A fine, lavishly decorated ormolu and tortoiseshell musical table clock made for the Ottoman market.
The oak case with tortoiseshell veneer is decorated with gilt bronze and gilt brass, with foliate gilt-bronze mounts applied to the bell top surmounted by a handle. The chamfered angles of the case have gilt-bronze fluted pilasters; the brass-bound stepped plinth base with outset angles rests on twin bracket feet. The front of the plinth is decorated with a gilt bronze ornament at the centre. The sides of the case with fretted and engraved gilt-metal sound panels with foliate motifs, similar quarter panels to the front above the case’s little door that gives access to the dial. The doors (front and back) can be closed by means of a lock.
The small breakarch gilt brass dial plate with foliate and scroll gilt bronze spandrels framing the two enamel dials. The larger of these tells time with Roman numerals for the hours and Arabic numerals indicating the minutes. In the centre, below the XII the signature: "William Story London" (1737-1784). The small dial indicates the three available melodies: La Romeaca, Air Greek and Air Turque. The music tunes can be selected by means of the small hand with the Turkish moon. At the right, near the numeral III, is a lever to switch the striking and playing mechanism on and off.
Spring-driven by strings, brass platform clockwork, six pillar going, striking and playing movement. Going train on spindle and short pendulum. Hour striking on a bell, followed by a melody. The music mechanism plays on a pinwheel with 16 hammers on eight bells and includes a pull repeat; this also applies to the percussion. The backplate is delicately engraved with scrolling foliage.
Clocks for the Ottoman Market.
In eighteenth-century Europe, a growing interest in Eastern cultures rose. Both the Far East and the Near East were a great source of inspiration for craftsmen, which resulted in the art movements known as Chinoiserie and Turquerie. That the East was also interested in objects from the West is less known. Many clocks, especially from England, found their way to imperial circles in China, where clocks with elaborate movements or ingeniously made automatons were very popular. Lavishly decorated cases with exquisite decorations and outlandish designs were highly prized.
From the beginning of the eighteenth century, an increasing number of table and bracket clocks were manufactured for the Ottoman Empire. The empire was much larger than present-day Turkey, extending over three continents, including regions such as the Balkans and large parts of the North African coast. In order to meet the wishes of the Ottoman clients, the makers of the clocks had to take the laws of the Islamic religion into account.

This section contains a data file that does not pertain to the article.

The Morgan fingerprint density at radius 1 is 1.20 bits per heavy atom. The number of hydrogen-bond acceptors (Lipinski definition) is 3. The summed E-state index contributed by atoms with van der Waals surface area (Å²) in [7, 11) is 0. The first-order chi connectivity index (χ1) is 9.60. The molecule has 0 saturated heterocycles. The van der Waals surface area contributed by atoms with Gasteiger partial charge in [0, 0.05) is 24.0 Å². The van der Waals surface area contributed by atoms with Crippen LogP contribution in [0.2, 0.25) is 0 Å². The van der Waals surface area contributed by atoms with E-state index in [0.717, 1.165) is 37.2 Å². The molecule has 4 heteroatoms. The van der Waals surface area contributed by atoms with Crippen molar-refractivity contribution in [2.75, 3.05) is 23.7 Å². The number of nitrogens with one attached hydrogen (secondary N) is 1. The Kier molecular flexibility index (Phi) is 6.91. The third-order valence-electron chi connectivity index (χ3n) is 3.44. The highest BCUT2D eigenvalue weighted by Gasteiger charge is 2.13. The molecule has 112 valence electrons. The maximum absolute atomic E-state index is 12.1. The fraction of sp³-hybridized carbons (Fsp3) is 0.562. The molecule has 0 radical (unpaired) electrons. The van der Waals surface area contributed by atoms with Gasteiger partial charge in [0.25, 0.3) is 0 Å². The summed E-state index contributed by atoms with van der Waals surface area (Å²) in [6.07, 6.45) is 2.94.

For instance, the depiction of human figures was prohibited. For instance, automats depicting processions of people were therefore unacceptable, but representations of windmills or ships were permitted. While the emphasis lay on the quality and reliability of the timepiece, it was equipped with a playing mechanism featuring melodies aimed at the target market. The clocks were often mounted in architectural cases, of which the design was playfully based on Eastern traditions.
The cases were customarily decorated with tortoiseshell or lacquer work, and, in some cases, they were equipped with crystal domes and pinnacles topped with the Islamic crescent. Gilt bronze mounts were not deemed too flamboyant by the buyers, but as a logical element of this type of clock. Dials featuring Turkish numerals could also be requested, instead of the Roman numerals that were customary in the West.
It is a fact that the names with which English clocks were signed were often not the names of those who actually made them. The signatures that recur repeatedly, such as George Clark, Ralph Gout, Henton Brown, and George Prior, were frequently the retailers, who had connections with the buyers and patrons. The actual clockmakers, who must have produced timepieces such as this one in large numbers, have always remained anonymous. However, they clearly must have been gifted with a high degree of craftsmanship and knowledge.
Mentink en Roest, Vught
Private collection, Netherlands
G.H. Baillies, Watchmakers & Clock Makers of the World
Ian White, English Clocks for the Eastern Markets, 2012, p. 261-279
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